. Particularly intense periods of Lost Cause activity came around the time of World War I
, as the last Confederate veterans began to die and a push was made to preserve their memory, and then during the Civil Rights Movement
of the 1950s and 1960s, in reaction
to growing public support for racial equality
. Through activities such as building prominent Confederate monuments
and writing school history textbook
s to paint the Confederacy in a favorable light, Lost Cause advocates sought to ensure future generations of Southern whites
would continue to support white supremacist policies such as the Jim Crow laws
The modern display of Confederate flags
primarily started during the 1948 presidential election
when the battle flag was used by the Dixiecrat
s in opposition to the Civil Rights Movement and has continued to the present day.
Span of control
On February 22, 1862, the Confederate States Constitution of seven state signatories – Mississippi
, South Carolina
, and Texas
– replaced the Provisional Constitution
of February 8, 1861, with one stating in its preamble a desire for a "permanent federal government". Four additional slave-holding states – Virginia
, and North Carolina
– declared their secession and joined the Confederacy following a call
by U.S. President Abraham Lincoln
for troops from each state to recapture Sumter
and other seized federal properties in the South.
[David R. Zimring, "'Secession in Favor of the Constitution': How West Virginia Justified Separate Statehood during the Civil War." ''West Virginia History'' 3.2 (2009): 23–51]
Missouri and Kentucky were represented by partisan factions adopting the forms of state governments without control of substantial territory or population in either case. The antebellum state governments in both maintained their representation in the Union. Also fighting for the Confederacy were two of the "Five Civilized Tribes" – the Choctaw and the Chickasaw – in Indian Territory and a new, but uncontrolled, Confederate Territory of Arizona. Efforts by certain factions in Maryland to secede were halted by federal imposition of martial law; Delaware, though of divided loyalty, did not attempt it. A Unionist government was formed in opposition to the secessionist state government in Richmond and administered the western parts of Virginia that had been occupied by Federal troops. The Restored Government of Virginia later recognized the new state of West Virginia, which was admitted to the Union during the war on June 20, 1863, and relocated to Alexandria for the rest of the war.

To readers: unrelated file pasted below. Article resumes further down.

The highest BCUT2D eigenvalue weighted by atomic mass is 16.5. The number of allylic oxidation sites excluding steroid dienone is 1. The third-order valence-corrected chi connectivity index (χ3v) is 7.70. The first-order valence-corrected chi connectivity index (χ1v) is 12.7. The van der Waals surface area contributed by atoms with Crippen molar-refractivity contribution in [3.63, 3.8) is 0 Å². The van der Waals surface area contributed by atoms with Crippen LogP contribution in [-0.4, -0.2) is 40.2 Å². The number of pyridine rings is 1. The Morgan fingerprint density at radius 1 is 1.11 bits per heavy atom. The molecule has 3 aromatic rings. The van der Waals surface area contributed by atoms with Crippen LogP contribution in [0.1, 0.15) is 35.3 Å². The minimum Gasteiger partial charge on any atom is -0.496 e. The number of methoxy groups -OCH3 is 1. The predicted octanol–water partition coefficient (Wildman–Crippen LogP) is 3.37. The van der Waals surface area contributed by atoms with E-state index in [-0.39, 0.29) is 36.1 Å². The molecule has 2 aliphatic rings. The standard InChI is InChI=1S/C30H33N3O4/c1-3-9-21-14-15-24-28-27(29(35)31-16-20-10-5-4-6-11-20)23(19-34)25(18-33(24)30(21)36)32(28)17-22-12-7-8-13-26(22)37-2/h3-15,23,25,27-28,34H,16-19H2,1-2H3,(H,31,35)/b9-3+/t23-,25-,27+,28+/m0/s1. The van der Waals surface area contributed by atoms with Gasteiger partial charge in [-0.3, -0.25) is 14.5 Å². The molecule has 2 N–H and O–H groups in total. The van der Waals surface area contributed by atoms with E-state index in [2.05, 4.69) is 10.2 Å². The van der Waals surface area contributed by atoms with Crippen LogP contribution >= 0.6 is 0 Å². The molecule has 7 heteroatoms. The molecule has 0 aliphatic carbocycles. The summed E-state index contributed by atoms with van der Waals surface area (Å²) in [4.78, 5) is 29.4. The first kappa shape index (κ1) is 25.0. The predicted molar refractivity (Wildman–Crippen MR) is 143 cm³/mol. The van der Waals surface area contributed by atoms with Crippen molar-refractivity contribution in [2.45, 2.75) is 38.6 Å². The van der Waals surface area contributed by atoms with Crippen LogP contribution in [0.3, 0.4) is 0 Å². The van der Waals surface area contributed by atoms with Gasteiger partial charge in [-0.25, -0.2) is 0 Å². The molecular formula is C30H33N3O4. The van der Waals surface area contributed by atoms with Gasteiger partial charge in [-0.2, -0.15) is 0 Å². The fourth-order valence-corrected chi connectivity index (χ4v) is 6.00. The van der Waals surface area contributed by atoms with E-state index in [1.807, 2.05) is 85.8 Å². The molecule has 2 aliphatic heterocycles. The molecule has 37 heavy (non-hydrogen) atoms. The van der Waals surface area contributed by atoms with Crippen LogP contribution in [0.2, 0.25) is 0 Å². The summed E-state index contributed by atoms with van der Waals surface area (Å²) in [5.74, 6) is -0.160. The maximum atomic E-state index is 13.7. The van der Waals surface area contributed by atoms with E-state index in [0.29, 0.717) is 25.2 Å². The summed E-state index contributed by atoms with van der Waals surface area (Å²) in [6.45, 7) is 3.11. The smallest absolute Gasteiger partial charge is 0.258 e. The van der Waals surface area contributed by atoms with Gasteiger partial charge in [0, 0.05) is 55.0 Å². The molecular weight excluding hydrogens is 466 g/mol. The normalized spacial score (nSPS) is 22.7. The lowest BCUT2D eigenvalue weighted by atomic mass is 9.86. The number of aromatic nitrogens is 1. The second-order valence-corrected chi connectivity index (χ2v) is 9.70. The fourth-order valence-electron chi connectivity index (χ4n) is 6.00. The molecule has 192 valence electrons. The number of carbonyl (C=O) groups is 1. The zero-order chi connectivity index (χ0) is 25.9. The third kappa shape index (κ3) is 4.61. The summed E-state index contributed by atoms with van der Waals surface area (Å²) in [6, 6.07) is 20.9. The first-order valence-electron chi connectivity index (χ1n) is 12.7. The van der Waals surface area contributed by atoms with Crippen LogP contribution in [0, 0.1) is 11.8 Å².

Confederate control over its claimed territory and population in congressional districts steadily shrank from three-quarters to a third during the course of the American Civil War due to the Union's successful overland campaigns, its control of inland waterways into the South, and its blockade of the southern coast. With the Emancipation Proclamation on January 1, 1863, the Union made abolition of slavery a war goal (in addition to reunion). As Union forces moved southward, large numbers of plantation slaves were freed. Many joined the Union lines, enrolling in service as soldiers, teamsters and laborers. The most notable advance was Sherman's "March to the Sea" in late 1864. Much of the Confederacy's infrastructure was destroyed, including telegraphs, railroads and bridges. Plantations in the path of Sherman's forces were severely damaged. Internal movement within the Confederacy became increasingly difficult, weakening its economy and limiting army mobility.
These losses created an insurmountable disadvantage in men, materiel, and finance. Public support for Confederate President Jefferson Davis's administration eroded over time due to repeated military reverses, economic hardships, and allegations of autocratic government. After four years of campaigning, Richmond was captured by Union forces in April 1865. A few days later General Robert E. Lee surrendered to Union General Ulysses S. Grant, effectively signalling the collapse of the Confederacy. President Davis was captured on May 10, 1865, and jailed for treason, but no trial was ever held.